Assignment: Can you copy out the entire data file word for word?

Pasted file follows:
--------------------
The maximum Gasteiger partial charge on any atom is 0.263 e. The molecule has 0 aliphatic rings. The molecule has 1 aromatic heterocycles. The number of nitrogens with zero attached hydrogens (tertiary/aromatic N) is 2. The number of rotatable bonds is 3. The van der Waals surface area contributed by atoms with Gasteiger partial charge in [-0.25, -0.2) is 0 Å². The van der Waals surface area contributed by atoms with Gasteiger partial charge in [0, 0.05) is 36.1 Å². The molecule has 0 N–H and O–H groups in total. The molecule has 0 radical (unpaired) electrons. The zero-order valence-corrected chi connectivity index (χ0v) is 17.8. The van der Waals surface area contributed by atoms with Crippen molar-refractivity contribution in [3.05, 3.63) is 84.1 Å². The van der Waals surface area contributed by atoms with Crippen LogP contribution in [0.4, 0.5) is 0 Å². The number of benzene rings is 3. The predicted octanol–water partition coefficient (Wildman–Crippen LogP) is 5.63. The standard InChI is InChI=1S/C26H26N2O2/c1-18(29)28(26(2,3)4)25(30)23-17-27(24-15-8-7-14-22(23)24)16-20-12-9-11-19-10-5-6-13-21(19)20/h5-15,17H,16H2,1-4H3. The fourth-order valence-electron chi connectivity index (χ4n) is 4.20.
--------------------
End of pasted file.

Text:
The maximum Gasteiger partial charge on any atom is 0.263 e. The molecule has 0 aliphatic rings. The molecule has 1 aromatic heterocycles. The number of nitrogens with zero attached hydrogens (tertiary/aromatic N) is 2. The number of rotatable bonds is 3. The van der Waals surface area contributed by atoms with Gasteiger partial charge in [-0.25, -0.2) is 0 Å². The van der Waals surface area contributed by atoms with Gasteiger partial charge in [0, 0.05) is 36.1 Å². The molecule has 0 N–H and O–H groups in total. The molecule has 0 radical (unpaired) electrons. The zero-order valence-corrected chi connectivity index (χ0v) is 17.8. The van der Waals surface area contributed by atoms with Crippen molar-refractivity contribution in [3.05, 3.63) is 84.1 Å². The van der Waals surface area contributed by atoms with Crippen LogP contribution in [0.4, 0.5) is 0 Å². The number of benzene rings is 3. The predicted octanol–water partition coefficient (Wildman–Crippen LogP) is 5.63. The standard InChI is InChI=1S/C26H26N2O2/c1-18(29)28(26(2,3)4)25(30)23-17-27(24-15-8-7-14-22(23)24)16-20-12-9-11-19-10-5-6-13-21(19)20/h5-15,17H,16H2,1-4H3. The fourth-order valence-electron chi connectivity index (χ4n) is 4.20.